A thing that changed my worldview was a year of living in Mexico. I had been living in Florida for a few years working on staff in a church plant as a youth leader and a full time gig in retail. My very first Christmas away from home I was welcomed in by a warm family that introduced me to Latin American culture, dancing in the house til midnight, dinner starting at 930pm and the loving, passion of a family that wrapped their arms around me as if one of their very own.
I guess it was then that I began to fill that tug yet again of serving other nations. Not long after that an opportunity came up with a Missions organization based (at that time, since relocated into the USA) in Oaxaca, Mexico. After moving back home to KY to raise support money from my hometown friends and family, selling my car and most my stuff, and just by happenstance meeting my soon-to-be husband just a few months before leaving the country, I took my two suitcases and passport and moved South. My first few weeks in Mexico I paid room and board to live with a family in Oaxaca City and study Spanish at a bilingual university. Man oh man, I didn’t have a clue back then about the language. I would walk around this city of millions with my map and try to discover how to get back home. God’s sweet grace I didn’t encounter some predator that could easily have seen what a naive rookie I was and oh so obviously a tourist unaware of most my surroundings and whether safe or unsafe. I did get setup with a dear family who had moved from Minnesota to serve with the same group as me and spoke English (hooray for my loneliness!) That couple and their three beautiful girls brought me into their family for meals, love and a friendship that has lasted some 12 years later.
After the time in Oaxaca we moved out to the mission’s group compound in the mountainous region of Tlaxiaco. This was a monumental part of seeing how others live throughout the world outside of the sweet little walls I had grown up in. Here I met some of the most beautiful people who would be dirt-floor-poor and yet insist that they cook you dinner in their home and serve you the most delicious Coke made with cane sugar that your mouth has ever blissfully enjoyed. I originally moved to Mexico to help teach English and try to share a bit of Jesus’ love with folks who maybe had yet to hear his story and know the depth of his desire to share life with them. I think somewhere along the way Tlaxiaco’s people taught me way more than any English lesson, bible study craft, or sermon could ever come close to grasping a heart in full. The people I served along with, served in the city, the nearby villages and my host family opened my eyes to a world so beautifully made in God’s image of diverse joy, so broken by sins of man from abuse to neglect to abandonment, and so hopeful to celebrate and laugh along with the redemption and restoration that Christ is ready to bring into every willing heart. Oh Mexico, you will forever have a place deep in my soul. Your tamales, your language, the humble and grandiose way you love so deeply will forever be a part of my identity and mark a season of life that I remember with great joy.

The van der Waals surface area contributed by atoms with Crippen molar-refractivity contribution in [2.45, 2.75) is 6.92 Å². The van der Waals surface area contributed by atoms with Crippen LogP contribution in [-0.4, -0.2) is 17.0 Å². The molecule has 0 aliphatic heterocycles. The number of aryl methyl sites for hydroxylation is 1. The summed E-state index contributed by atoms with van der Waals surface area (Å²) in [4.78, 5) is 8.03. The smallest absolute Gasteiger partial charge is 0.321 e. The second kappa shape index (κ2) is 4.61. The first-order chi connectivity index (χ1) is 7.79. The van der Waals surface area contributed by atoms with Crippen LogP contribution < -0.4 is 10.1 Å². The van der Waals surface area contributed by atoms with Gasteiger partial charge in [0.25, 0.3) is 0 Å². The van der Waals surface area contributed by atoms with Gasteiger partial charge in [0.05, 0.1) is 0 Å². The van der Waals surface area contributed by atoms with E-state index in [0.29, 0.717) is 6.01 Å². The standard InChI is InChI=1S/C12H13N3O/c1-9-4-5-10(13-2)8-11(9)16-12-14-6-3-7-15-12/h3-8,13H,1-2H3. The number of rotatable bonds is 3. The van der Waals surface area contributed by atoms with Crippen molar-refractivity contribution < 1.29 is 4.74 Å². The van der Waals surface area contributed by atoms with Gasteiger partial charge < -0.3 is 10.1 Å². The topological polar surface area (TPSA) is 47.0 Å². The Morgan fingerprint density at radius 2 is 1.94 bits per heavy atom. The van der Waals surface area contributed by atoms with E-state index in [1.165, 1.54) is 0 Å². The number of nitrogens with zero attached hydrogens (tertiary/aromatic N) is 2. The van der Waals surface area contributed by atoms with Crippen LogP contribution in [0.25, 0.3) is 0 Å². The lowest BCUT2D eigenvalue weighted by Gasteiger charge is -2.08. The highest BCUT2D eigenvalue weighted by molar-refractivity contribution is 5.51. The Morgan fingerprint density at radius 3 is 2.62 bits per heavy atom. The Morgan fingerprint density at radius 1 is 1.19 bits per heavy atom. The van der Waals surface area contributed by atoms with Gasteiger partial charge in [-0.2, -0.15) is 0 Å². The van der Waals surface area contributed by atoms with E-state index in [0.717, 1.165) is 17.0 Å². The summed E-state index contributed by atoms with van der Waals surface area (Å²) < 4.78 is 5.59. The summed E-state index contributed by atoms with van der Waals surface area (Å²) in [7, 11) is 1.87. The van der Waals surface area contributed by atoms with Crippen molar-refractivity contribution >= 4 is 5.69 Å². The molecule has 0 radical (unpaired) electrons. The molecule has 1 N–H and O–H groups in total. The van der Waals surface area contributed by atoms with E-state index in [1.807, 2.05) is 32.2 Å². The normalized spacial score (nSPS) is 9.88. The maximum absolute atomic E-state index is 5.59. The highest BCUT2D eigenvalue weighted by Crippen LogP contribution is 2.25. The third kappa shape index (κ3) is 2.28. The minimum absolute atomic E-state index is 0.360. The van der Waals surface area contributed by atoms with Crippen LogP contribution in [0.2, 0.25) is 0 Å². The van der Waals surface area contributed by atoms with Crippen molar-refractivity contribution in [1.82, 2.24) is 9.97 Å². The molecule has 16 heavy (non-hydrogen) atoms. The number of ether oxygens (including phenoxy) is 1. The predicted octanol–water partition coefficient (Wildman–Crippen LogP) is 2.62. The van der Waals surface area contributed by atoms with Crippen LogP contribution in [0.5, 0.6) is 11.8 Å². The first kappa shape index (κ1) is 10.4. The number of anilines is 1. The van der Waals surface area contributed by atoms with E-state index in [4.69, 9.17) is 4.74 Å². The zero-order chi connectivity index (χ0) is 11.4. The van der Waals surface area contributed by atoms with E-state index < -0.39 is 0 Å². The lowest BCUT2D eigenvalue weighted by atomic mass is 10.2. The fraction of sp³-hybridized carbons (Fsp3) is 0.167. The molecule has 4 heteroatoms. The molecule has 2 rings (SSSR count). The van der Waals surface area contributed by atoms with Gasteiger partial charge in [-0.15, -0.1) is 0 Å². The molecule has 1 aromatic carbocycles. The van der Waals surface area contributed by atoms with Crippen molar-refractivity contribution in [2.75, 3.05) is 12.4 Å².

My worldview was changed to look with new gratitude at things taken for granted so often. My worldview was changed to love everyone around me and fall in love with our differences too. That year changed my worldview to slow and see hearts in a way that I don’t know I would have learned elsewhere.